To mark the launch of the Music In Exile Fund, Index on Censorship has compiled a reading list of articles that have appeared in the magazine since 1982 and deal with censorship and music. We are offering these articles — which are normally held behind a paywall — for free.
Index on Censorship launched the Music In Exile Fund in partnership with the producers of They Will Have To Kill Us First: Malian Music In Exile – a documentary that follows musicians in Mali after the 2012 jihadist takeover during which music was outlawed. One band’s story featuring heavily in the film is Songhoy Blues, who are just one of many to feature in the Music In Exile Fund playlist.
The fund will contribute towards Index on Censorship’s Freedom of Expression Awards Fellowship, a year-long programme to support those facing censorship.
You can donate to the Music In Exile Fund here.
Marie Korpe and Ole Reitov have been tracking the music censors and the censored for more than a decade. They reflect on the tactics of modern censorship
When we founded Freemuse ten years ago, our aim was to defend freedom of expression for musicians and composers. Since then, we have documented music censorship in more than 100 countries. At first, we were not aware of the size of the problem, but the longer we have worked in the field, the larger the challenges become. Maybe we are still only seeing the tip of the iceberg. While more journalists have got music censorship on their radar and a number of musicians have benefited from our support, it is still rare to find records of music censorship and violations of musicians’ rights to freedom of expression in reports from Amnesty, Human Rights Watch and other global free expression watchdogs.
Some homophobic lyrics in rap and reggae incite hatred and violence,
agree campaigners Peter Tatchell and Topher Campbell. But is
censorship the answer? First, Peter Tatchell explains why education will
help. Then Topher Campbell tells Alice Kirkland where he would draw
Along with misogyny, homophobic lyrics have long blighted some rap and reggae music. Eminem and Buju Banton, among others, have found themselves in the firing line for their incendiary anti-gay hate music, ranging from rap songs containing insults like “faggot” to tracks that overtly glorify and encourage the murder of lesbian, gay, bisexual and transgender people.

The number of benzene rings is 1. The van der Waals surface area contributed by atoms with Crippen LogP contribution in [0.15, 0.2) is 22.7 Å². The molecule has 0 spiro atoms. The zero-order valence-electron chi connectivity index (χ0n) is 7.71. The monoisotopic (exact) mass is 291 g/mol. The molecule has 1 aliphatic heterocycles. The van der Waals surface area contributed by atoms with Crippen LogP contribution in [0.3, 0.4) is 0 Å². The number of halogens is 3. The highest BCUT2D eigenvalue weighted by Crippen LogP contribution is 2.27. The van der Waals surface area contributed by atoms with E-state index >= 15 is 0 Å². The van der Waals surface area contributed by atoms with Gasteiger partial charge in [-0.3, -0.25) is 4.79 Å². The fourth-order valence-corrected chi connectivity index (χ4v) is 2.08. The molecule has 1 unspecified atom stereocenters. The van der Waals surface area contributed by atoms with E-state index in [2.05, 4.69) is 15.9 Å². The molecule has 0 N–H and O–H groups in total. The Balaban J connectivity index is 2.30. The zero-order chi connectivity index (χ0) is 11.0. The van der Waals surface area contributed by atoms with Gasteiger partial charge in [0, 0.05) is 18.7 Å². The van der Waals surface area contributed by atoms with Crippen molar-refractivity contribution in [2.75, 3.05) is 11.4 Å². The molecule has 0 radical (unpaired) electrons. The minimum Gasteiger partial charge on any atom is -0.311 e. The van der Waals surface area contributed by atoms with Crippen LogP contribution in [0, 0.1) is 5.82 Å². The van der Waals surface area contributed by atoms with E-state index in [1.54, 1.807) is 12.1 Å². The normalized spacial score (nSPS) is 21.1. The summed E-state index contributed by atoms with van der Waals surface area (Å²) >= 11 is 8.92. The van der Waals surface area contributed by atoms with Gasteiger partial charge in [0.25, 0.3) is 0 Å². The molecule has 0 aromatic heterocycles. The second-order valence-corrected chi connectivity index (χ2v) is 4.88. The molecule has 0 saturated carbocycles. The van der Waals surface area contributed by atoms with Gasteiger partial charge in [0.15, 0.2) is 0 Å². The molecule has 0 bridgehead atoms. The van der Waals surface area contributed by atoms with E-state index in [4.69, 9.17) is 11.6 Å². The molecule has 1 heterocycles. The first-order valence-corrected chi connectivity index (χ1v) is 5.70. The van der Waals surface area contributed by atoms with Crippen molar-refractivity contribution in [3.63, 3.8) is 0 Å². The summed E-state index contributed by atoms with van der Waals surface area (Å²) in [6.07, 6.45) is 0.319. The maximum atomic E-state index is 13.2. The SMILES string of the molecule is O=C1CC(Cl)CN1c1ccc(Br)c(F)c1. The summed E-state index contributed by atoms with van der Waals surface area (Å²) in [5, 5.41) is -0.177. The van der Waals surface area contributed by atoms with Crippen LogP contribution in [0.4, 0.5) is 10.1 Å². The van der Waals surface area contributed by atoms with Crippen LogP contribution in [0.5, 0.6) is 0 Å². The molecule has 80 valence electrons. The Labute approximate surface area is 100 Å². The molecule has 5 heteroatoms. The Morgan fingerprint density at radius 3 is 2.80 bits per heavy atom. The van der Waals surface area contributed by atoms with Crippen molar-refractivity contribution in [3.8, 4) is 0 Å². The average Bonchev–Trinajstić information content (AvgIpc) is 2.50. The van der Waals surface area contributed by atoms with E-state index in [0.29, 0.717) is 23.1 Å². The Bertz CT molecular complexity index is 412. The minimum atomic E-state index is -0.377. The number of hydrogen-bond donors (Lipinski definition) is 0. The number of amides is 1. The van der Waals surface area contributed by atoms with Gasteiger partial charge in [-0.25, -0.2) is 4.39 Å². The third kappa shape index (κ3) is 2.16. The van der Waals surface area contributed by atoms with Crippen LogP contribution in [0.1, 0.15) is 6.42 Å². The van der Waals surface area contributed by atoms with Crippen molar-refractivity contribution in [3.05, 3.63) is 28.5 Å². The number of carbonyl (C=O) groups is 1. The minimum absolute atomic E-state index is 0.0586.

Homophobic hate speech is wrong, regardless of whether it is expressed by a bully in the street or by a singer.
Valrie Ceccherini writing in 1995 as part of a series focusing on the voices of those silenced by poverty, prejudice and exclusion
“My life has changed totally since the war,” says 20-year-old Ermin. He speaks of “the constant presence of death” with resignation. “I live shoulder to shoulder with death. Every time I go out, a missile could kill or wound me. Lots of my friends are dead. I think of them every day and 1 know 1 could join them at any moment. I’ve learned to live with this fear for three years now; there was no choice. I know it’s changed me. I’m harder, braver – or maybe I’ve just gone mad. Everybody here’s changed: everybody’s gone mad. You can’t help it after three years shut up in this hell.”
Emir is a slight youth of 17. “I used to spend most of my time away
from home, out with my friends. Now I scarcely ever leave home. It’s too dangerous.”
In the summer of 1977 I was 15 years old and wore an old tropical linen jacket I’d bought in a charity shop for a quid. It wasn’t so much off-white as ruinous, and it matched the colour of my shoes – winkle-pickers I’d painted myself using some kind of weird leather paint. Naturally I had to lie on my skinny rump to force my El Greco feet through the eight-inch ankles of my drainpipe jeans. Given all this sartorial mayhem it goes without saying that I absolutely concurred with the Sex Pistol’s front man, Johnny Rotten, when he sang, “God save the queen / The fascist regime”. Admittedly the causal connective “it’s” was lost in all the filth and the fury of his delivery, but we knew what he meant.
Actually, I can barely remember the circumstantial pomp that went into the celebration of the Queen’s Silver Jubilee, all I can recall is the Sex Pistols’ treasonable ditty, and the fact that it was banned from being played on the radio. At least I’m certain it was banned from the BBC’s Radio 1.
Mark Ludwig for Index on Censorship on how the Nazis used music as a propaganda tool in the service of its doctrine of racial purity and superiority. Composers and musicians who did not fit the formula found themselves In the camps